On July 1, 2010, the Utah Health Plan Partnership (HPP) was highlighted as an exemplary public health intervention at the House of Representatives, Committee on Energy and Commerce, Subcommittee on Health during a hearing entitled “The Battle Against Diabetes: Progress Made, Challenges Unmet.” The hearing examined advances in research into type 1, type 2, and gestational diabetes, as well as other related public health efforts. It explored our current understanding of the causes and consequences of diabetes, as well as evidence-based prevention and management strategies.
To improve healthcare performance and measures by sending unified, focused, and consistent information to providers and communities
The Utah Health Plan Partnership (founded in 1998) will establish a healthier Utah by consistently providing reliable information and tools that help Utah citizens reach the common goal of improved overall health
In 2007, the Partnership voted to expand its collaboration with the Utah Heart Disease and Stroke Prevention (HDSP) Program. Though concerns of loosing the diabetes focus arose, they quickly diminished. HDSP interventions, as decided by the Partnership, will focus on areas that effect both HDSP and diabetes, such as hypertension and lipid screening.
Heart health with diabetes (primarily blood pressure and cholesterol).
The Partnership sent an informational letter to primary care clinics throughout Utah explaining the importance of maintaining blood pressure and cholesterol targets. We included with the letters a template that the clinics can use to inform their patients with diabetes that they need to have their (A) A1C, (B) blood pressure and (C) cholesterol tested. In addition to these two items, the template can be used to remind patients of other medical screenings important for people with diabetes.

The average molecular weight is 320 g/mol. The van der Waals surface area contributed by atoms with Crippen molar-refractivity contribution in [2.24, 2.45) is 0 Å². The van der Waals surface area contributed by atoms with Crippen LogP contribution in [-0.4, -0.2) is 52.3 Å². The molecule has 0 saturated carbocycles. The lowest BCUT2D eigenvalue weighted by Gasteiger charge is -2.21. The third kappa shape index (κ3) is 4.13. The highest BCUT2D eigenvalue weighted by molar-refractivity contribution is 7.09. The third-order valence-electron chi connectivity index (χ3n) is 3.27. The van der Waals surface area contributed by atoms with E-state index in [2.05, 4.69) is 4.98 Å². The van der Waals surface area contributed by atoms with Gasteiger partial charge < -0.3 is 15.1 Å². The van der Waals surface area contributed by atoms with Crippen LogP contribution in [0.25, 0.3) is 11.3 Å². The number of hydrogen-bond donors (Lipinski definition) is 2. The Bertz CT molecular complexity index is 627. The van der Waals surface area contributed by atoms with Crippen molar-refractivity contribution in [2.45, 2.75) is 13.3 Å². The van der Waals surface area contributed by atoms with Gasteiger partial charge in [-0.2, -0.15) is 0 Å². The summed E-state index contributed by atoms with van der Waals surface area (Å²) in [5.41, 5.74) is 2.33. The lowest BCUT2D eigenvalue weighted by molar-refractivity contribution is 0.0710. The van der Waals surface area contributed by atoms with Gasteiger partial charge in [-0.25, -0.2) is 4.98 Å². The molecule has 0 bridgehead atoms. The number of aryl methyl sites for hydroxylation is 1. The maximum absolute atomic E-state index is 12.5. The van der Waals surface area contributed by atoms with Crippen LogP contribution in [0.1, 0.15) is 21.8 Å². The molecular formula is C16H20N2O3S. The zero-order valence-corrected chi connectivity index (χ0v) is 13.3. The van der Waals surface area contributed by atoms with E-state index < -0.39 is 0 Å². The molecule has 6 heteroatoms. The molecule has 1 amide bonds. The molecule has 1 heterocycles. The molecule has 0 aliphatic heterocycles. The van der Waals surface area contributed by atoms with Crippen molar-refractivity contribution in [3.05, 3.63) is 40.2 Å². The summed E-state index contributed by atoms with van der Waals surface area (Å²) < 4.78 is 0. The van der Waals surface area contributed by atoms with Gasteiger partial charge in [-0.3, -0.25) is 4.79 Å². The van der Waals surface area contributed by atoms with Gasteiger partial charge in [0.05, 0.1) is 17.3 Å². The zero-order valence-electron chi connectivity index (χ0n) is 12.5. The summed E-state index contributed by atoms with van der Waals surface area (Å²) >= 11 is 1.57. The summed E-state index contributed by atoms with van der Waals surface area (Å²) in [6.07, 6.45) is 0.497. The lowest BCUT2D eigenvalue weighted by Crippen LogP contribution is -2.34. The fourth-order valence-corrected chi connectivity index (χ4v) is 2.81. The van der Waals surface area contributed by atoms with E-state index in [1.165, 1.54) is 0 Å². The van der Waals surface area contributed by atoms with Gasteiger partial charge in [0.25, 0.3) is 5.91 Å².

To help with the heart healthy focus, the HPP designed a magnetic card called The ABCs of Diabetes based on National Diabetes Education Program materials. This card describes the ABCs of Diabetes (A1C, Blood Pressure, and Cholesterol), questions to ask during a medical exam, and other screenings for people with diabetes.
It will be sent out to plan members with diabetes who can write down their test results (using a dry-erase marker) and compare them to national targets. A follow up member survey will be sent out toward the end of the year to evaluate the usefulness of the card.